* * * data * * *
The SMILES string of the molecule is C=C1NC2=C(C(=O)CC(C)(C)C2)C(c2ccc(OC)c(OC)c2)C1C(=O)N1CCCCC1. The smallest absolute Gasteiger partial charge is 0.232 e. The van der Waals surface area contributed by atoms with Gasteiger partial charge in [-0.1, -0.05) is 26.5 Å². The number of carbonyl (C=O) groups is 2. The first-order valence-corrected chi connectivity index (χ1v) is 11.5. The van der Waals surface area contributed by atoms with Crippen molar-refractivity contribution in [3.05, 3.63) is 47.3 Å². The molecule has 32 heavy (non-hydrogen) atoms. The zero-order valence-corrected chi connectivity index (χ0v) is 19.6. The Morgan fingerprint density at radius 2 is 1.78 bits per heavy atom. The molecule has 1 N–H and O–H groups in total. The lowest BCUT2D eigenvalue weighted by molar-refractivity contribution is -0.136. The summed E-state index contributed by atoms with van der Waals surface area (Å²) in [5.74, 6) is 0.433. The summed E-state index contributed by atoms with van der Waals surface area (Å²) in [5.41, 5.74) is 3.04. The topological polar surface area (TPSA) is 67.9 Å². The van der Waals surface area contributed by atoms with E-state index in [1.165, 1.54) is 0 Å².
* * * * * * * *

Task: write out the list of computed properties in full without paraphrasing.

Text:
The SMILES string of the molecule is C=C1NC2=C(C(=O)CC(C)(C)C2)C(c2ccc(OC)c(OC)c2)C1C(=O)N1CCCCC1. The smallest absolute Gasteiger partial charge is 0.232 e. The van der Waals surface area contributed by atoms with Gasteiger partial charge in [-0.1, -0.05) is 26.5 Å². The number of carbonyl (C=O) groups is 2. The first-order valence-corrected chi connectivity index (χ1v) is 11.5. The van der Waals surface area contributed by atoms with Crippen molar-refractivity contribution in [3.05, 3.63) is 47.3 Å². The molecule has 32 heavy (non-hydrogen) atoms. The zero-order valence-corrected chi connectivity index (χ0v) is 19.6. The Morgan fingerprint density at radius 2 is 1.78 bits per heavy atom. The molecule has 1 N–H and O–H groups in total. The lowest BCUT2D eigenvalue weighted by molar-refractivity contribution is -0.136. The summed E-state index contributed by atoms with van der Waals surface area (Å²) in [5.74, 6) is 0.433. The summed E-state index contributed by atoms with van der Waals surface area (Å²) in [5.41, 5.74) is 3.04. The topological polar surface area (TPSA) is 67.9 Å². The van der Waals surface area contributed by atoms with E-state index in [1.165, 1.54) is 0 Å².